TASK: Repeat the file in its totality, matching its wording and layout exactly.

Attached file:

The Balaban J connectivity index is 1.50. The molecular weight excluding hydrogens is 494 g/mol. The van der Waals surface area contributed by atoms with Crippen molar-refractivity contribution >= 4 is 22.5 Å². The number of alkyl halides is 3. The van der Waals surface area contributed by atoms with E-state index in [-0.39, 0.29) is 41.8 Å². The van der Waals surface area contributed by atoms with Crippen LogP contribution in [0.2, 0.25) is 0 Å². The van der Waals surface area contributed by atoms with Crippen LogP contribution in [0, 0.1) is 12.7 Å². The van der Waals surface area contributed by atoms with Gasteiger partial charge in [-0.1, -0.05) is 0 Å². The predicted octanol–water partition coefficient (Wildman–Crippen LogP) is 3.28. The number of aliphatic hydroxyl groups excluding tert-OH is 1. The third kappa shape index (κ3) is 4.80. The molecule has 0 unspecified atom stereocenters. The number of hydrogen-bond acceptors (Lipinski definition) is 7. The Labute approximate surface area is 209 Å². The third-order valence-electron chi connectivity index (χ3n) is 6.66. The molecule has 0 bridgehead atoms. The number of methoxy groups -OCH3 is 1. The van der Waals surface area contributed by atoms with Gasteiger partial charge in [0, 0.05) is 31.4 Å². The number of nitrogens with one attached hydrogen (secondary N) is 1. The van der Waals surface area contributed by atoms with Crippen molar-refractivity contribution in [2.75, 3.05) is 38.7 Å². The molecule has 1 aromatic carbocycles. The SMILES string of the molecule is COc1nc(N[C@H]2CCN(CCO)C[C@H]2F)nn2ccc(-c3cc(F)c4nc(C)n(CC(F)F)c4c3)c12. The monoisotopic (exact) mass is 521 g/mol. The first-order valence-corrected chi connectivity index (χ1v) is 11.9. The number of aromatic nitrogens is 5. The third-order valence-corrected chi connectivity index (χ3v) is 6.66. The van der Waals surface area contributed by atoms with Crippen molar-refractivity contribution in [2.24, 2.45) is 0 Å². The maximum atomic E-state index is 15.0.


The Balaban J connectivity index is 1.50. The molecular weight excluding hydrogens is 494 g/mol. The van der Waals surface area contributed by atoms with Crippen molar-refractivity contribution >= 4 is 22.5 Å². The number of alkyl halides is 3. The van der Waals surface area contributed by atoms with E-state index in [-0.39, 0.29) is 41.8 Å². The van der Waals surface area contributed by atoms with Crippen LogP contribution in [0.2, 0.25) is 0 Å². The van der Waals surface area contributed by atoms with Crippen LogP contribution in [0, 0.1) is 12.7 Å². The van der Waals surface area contributed by atoms with Gasteiger partial charge in [-0.1, -0.05) is 0 Å². The predicted octanol–water partition coefficient (Wildman–Crippen LogP) is 3.28. The number of aliphatic hydroxyl groups excluding tert-OH is 1. The third kappa shape index (κ3) is 4.80. The molecule has 0 unspecified atom stereocenters. The number of hydrogen-bond acceptors (Lipinski definition) is 7. The Labute approximate surface area is 209 Å². The third-order valence-electron chi connectivity index (χ3n) is 6.66. The molecule has 0 bridgehead atoms. The number of methoxy groups -OCH3 is 1. The van der Waals surface area contributed by atoms with Gasteiger partial charge in [0, 0.05) is 31.4 Å². The number of nitrogens with one attached hydrogen (secondary N) is 1. The van der Waals surface area contributed by atoms with Crippen molar-refractivity contribution in [2.75, 3.05) is 38.7 Å². The molecule has 1 aromatic carbocycles. The SMILES string of the molecule is COc1nc(N[C@H]2CCN(CCO)C[C@H]2F)nn2ccc(-c3cc(F)c4nc(C)n(CC(F)F)c4c3)c12. The monoisotopic (exact) mass is 521 g/mol. The first-order valence-corrected chi connectivity index (χ1v) is 11.9. The number of aromatic nitrogens is 5. The third-order valence-corrected chi connectivity index (χ3v) is 6.66. The van der Waals surface area contributed by atoms with Crippen molar-refractivity contribution in [2.24, 2.45) is 0 Å². The maximum atomic E-state index is 15.0.